John Alan Turner

Speaker, Author, Mentor, Coach, Facilitator

God's Gracious Response

The first 11 chapters of Genesis serve as an introduction to the story of Israel. The people to Genesis was written were keenly interested in Abraham; he was the father of their faith, the founder of their nation. He was the one to whom God's promise had initially been made. He was the one they wanted to hear about. But the narrator of Genesis offers them a backstory, and it is in that backstory that we learn a lot about the God who made the promise. He is, as it turns out, the main character of the story. He is the real father of their faith, the real founder of their nation.

And one of the things I am struck with by reading this introduction is how graciously he responds to these humans he has created. From the very beginning, immediately after he creates them, he blesses them. His blessing does not come in response to anything. Adam and Eve haven't had a chance to do anything yet.

He blesses the animals. He blesses the people. Blessing is his default setting; he is predisposed to bless.

And when the first couple rebels, he comes looking for them -- not to punish them but to bless them again. He respects their dignity by not calling out, "Adam, I can see you hiding over there. Come out this instant!" Rather, he asks, "Adam, where are you?" Offering Adam a chance to come into the light on his own.

This God could have said, "Well, you've screwed up now. Go and kill some animals and make yourselves some proper clothes." But he does not. Instead, God himself provides them the clothes they need. He covers their shame.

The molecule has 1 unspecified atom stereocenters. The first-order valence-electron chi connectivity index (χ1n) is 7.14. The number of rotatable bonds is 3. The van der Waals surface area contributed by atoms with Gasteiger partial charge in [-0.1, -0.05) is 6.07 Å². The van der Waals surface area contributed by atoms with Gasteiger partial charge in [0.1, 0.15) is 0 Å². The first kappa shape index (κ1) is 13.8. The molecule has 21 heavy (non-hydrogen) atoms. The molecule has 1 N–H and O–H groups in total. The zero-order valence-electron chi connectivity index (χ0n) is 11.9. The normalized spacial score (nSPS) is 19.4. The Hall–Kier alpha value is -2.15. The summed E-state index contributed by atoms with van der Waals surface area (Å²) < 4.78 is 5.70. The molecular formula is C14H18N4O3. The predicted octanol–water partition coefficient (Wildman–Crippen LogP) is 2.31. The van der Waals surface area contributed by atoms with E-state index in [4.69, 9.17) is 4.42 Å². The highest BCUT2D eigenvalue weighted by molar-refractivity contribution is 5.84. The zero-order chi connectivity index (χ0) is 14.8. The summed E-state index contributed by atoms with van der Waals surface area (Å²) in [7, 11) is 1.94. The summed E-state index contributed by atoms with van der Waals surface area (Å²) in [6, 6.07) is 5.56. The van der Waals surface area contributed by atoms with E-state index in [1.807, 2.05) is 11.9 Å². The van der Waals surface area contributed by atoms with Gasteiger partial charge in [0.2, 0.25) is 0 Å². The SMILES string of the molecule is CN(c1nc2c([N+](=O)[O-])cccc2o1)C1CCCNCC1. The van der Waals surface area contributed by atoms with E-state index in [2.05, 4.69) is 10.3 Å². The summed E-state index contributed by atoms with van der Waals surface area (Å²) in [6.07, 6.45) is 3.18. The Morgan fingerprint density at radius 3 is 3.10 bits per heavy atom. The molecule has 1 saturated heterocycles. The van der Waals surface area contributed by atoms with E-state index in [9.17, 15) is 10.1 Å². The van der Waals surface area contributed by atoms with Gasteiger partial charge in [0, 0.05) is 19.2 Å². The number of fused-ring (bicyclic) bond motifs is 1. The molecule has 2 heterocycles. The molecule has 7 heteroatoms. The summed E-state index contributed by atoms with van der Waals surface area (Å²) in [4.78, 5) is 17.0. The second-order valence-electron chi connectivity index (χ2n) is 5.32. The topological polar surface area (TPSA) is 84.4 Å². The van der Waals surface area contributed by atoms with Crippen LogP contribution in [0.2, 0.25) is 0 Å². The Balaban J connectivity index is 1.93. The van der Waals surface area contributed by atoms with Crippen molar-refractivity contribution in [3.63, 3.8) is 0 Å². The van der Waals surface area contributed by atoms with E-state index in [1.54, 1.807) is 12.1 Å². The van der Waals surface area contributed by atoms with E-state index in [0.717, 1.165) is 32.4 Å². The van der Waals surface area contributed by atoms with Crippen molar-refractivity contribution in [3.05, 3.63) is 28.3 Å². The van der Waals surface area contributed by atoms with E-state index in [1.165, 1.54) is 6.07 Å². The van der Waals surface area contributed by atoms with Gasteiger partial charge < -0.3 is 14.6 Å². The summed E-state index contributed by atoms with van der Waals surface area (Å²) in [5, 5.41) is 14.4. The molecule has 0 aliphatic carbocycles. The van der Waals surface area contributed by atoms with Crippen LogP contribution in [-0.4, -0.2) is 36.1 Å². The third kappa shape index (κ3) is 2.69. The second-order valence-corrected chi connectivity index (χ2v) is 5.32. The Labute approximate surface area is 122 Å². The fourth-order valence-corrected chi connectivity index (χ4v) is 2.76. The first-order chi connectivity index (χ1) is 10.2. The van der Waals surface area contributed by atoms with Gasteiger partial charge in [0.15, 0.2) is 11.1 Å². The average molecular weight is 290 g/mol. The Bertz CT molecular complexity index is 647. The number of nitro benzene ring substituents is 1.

When Cain kills his brother, again God comes looking and again chooses questions over accusatory statements. When it becomes obvious what Cain has done, God does remove Cain from the community (people who threaten God's community -- particularly with violence -- cannot be allowed to remain), but he offers Cain his protection. God will not allow harm to come to Cain, even if Cain is willing to harm others. Another gracious response from this God of the Old Testament.

Sin and evil continue to spread until every though and every intention of every person is only evil all the time. God began to regret his whole plan, and he was very sad about the mess people had made of things. He knew he had to act. No one wants to live in a world like that. So, he hit the reset button by sending a big flood to wash the earth clean. But before he did that, he selected a family through which he would start again.

Sadly, the flood did nothing to change the trajectory of humanity, and before long people were at it again. Only this time they were banding together to do evil. Sin was no longer a solo endeavor.

How would God graciously respond to this new twist in the story?

That is the question we're left with at the end of the introduction. That is the question the author begins to answer in Genesis 12 -- the calling of Abram.